One significant, tangible and interesting challenge for the privatised university is its impedance of particular forms of effective engagement and action in teaching and research, notably with respect to inequities in the broader social context, and the position of the university within that context. In the face of significant resource constraints (themselves the outcome of complex political and
economic dynamics) intersecting organisational imperatives toward competition, administrative accountability, unilateral managerial style and ‘best foot forward’ promotional culture combine to produce a particular lack in socio-political epistemology, referred to here as bad faith ‘not-knowing’, or ignorance. A central paradox is that, although the university is evidently devoted to knowledge production and dissemination, and the various issues the sector faces in Australia are well documented (notably: casualisation, ever diminishing research funding, and the implications of the massification of teaching), nonetheless, the general tendency is towards acquiescence and intensification rather than contestation of the processes that give rise to these issues. This not-knowing arises at the intersection of the dissonant and incompatible voices that frame the institution as a workplace: the top-down managerial line and its commitment to control through ‘cost neutrality’, the outward-facing advertorial rhetoric of excellence, and the routine snark of the embattled workforce attempting to harmonise these discrepant formulations of the organisation. It is argued that this empty space of not-knowing is recognisable to people occupying roles in other organisations, and that it represents therefore a peculiar opportunity for those interested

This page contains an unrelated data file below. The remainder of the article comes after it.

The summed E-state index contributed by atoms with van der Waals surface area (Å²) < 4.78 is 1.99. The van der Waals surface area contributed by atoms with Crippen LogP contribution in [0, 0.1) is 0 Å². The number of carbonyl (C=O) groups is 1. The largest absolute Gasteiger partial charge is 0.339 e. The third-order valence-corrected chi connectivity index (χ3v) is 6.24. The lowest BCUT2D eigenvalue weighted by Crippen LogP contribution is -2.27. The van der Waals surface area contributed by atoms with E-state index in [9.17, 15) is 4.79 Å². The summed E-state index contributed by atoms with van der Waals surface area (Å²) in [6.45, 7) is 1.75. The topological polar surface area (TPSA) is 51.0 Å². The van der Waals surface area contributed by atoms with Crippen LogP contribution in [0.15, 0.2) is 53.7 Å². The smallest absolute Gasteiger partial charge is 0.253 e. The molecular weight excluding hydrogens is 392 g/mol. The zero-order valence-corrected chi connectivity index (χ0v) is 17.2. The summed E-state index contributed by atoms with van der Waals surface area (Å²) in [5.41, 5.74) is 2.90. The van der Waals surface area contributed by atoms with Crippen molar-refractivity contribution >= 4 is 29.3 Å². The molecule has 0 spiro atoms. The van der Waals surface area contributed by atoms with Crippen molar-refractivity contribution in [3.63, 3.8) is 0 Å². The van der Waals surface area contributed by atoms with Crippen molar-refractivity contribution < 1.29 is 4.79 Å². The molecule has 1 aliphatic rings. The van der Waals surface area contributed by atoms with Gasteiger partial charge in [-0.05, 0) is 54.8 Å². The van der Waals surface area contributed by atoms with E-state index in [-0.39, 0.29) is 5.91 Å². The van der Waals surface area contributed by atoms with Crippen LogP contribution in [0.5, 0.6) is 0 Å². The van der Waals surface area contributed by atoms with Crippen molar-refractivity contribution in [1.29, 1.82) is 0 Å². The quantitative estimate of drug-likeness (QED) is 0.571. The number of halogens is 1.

in the future of universities as public institutions: there is more to find out about how these organisationally produced epistemic limits are recognisable and consequential across contexts, how they are imposed, and how they contain potential.